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MEPI MS-14 - Shared screen with speaker view
Dr. Miranda Teboh-Ewungkem
20:25
Still learning to do Math on beer!!!!!
Abba Gumel
21:01
Nice one, Mimi....a tall order-:))))
Jude Dzevela Kong
38:22
Please free to type your question on the chat
Dr. Miranda Teboh-Ewungkem
52:10
That student is at Cornel
Dr. Miranda Teboh-Ewungkem
54:34
Cornell
Meshach Ndlovu
01:03:18
having poor connection
Meshach Ndlovu
01:03:21
How does mosquito viruses density within host and within vector impact transmission to, and trajectory of replication within, the following arthropod vector and human or animal host?
Jude Dzevela Kong
01:04:55
If you have any question for Dr. Gumel, please put on a chat or raise you hand up and we will be happy to call you up to ask your question
Dr. Miranda Teboh-Ewungkem
01:05:27
Great question Meshach
Ian Frigaard
01:06:33
Interesting map - are mosquitos also native to the Americas, or have they migrated? Maybe with birds or humans?
Peter Rashkov
01:06:41
@Meshach: there is no conclusive evidence in the case of dengue, so far as I know.
Dr. Miranda Teboh-Ewungkem
01:08:10
A number of factors are involved for malaria. That is what makes malaria so complex. The parasite density in human host at the asexual stage, if it succeed to form gametocytes increases transmissibility to mosquitoes.
Dr. Miranda Teboh-Ewungkem
01:09:03
But the mosquitoes must pick male and female gametocytes. Then a suppression depression happens in the mosquito
Dr. Miranda Teboh-Ewungkem
01:11:38
In mosquitoes, oocysts must be produced to increase the possibility of a mosquito being infectious. Thus, all things must line up well. and they are lining well in malaria endemic regions.
CNN
01:12:18
In terms of control or containing malaria, are socio-economic factors and human behavior in response to control measures not also important?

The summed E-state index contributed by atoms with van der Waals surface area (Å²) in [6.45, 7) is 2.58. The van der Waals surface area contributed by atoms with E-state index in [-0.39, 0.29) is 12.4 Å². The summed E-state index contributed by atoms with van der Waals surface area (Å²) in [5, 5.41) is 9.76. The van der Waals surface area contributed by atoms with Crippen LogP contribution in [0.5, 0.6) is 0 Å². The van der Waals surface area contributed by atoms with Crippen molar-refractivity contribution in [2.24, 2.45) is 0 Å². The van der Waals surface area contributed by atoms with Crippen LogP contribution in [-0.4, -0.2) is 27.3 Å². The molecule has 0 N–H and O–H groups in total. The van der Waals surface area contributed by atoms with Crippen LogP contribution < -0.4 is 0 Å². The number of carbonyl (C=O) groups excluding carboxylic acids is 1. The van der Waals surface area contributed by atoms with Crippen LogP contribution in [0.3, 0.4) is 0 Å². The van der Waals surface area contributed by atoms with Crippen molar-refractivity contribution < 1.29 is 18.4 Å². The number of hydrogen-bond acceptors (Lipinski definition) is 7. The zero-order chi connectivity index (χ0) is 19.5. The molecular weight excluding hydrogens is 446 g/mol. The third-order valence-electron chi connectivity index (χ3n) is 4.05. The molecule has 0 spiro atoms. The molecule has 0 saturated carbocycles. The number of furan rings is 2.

Joshua Macdonald
01:13:39
Dengue modeling is especially interesting as there is evidence that if you catch one strain of dengue and subsequently catch another strain of dengue during the period of waining immunity there can be a more severe pathology i the second instance
Dr. Miranda Teboh-Ewungkem
01:15:39
Great point Joshua. Interesting and complex problem as well.
Peter Rashkov
01:17:55
Well, with dengue the severe disease may not be linked with viral loads in an obvious way, because severe dengue fever sets on after virus is almost cleared. There are a lot of asymptomatic dengue patients, which seems to drive the circulation of the disease. But what viral loads are in asymptomatic patients, is not well known.
Joshua Macdonald
01:18:02
yes, and one that probably calls for multi-scale epi-immunological to really get to
Joshua Macdonald
01:21:57
preprint of honeymoon effect here:https://journals.plos.org/ploscompbiol/article?id=10.1371/journal.pcbi.1008292
Joshua Macdonald
01:22:21
form Dr. Lloyd et al.
Hetsron NYANDJO
01:22:27
Very interesting comments @Dr Miranda
Ian Frigaard
01:31:36
can one have divorce before honeymoon - it could save a lot of money and time!
CNN
01:32:01
https://euro-math-soc.eu/ems-simons-africa
Dr. Miranda Teboh-Ewungkem
01:32:21
Ian, goodone.
Joshua Macdonald
01:40:13
some evidence/modeling in US suggests ~9 months for natural immunity and ~12 months for Moderna vaccine
Joshua Macdonald
01:45:34
linear chain trick, yes?
Abba Gumel
01:50:18
The statement about lower mobility in Cameroon than in Germany seems strange.... what's the logic behind this?
Meshach Ndlovu
01:54:11
There is enough vaccine available to completely innoculate half of the total population now, and the other half one time period in the future. If the time period is small compared with the rate of progression of the epidemic, it is easy to see that it is better to fully innoculate one town/province now, and the other town/province later rather than half of each now and the other half later: Case of resourced limited countries like Zimbabwe
Abba Gumel
01:56:23
What is crucially-needed is to liberalize the licensing rights and allow each country to produce the vaccines internally...like was done during the height of the AIDS pandemic (when the highly-active antiretroviral therapies were developed). The pharma companies have to know that in moments like this, saving lives trumps (no pun intended) making a few bucks.
Laurence Ketchemen Tchouaga
01:57:29
Happy birthday Dr Ngwa
Abba Gumel
02:02:05
Great job, Ian. Great job, UBC!
Gwen F
02:02:30
Happy birthday Prof Ngwa. You are a real legend
Berinyuy Njong
02:04:42
Monsieur mon pere. . . happy birthday and many thanks for helping us grow. A long road to go and we hope we can keep the tourch lit.
Fomboh
02:06:45
Happy birth day Prof Ngwa
Laurence Ketchemen Tchouaga
02:07:30
Sorry, I need to leave. Thanks to the speakers for such great talks
Dr. Miranda Teboh-Ewungkem
02:07:37
Thanks to all who made this successful
Meshach Ndlovu
02:09:23
Happy Big Day Prof.
Aliou Bouba
02:09:48
HBD grand pa.Aliou Bouba
James A. Njongwe
02:09:49
Happy Birthday Prof Ngwa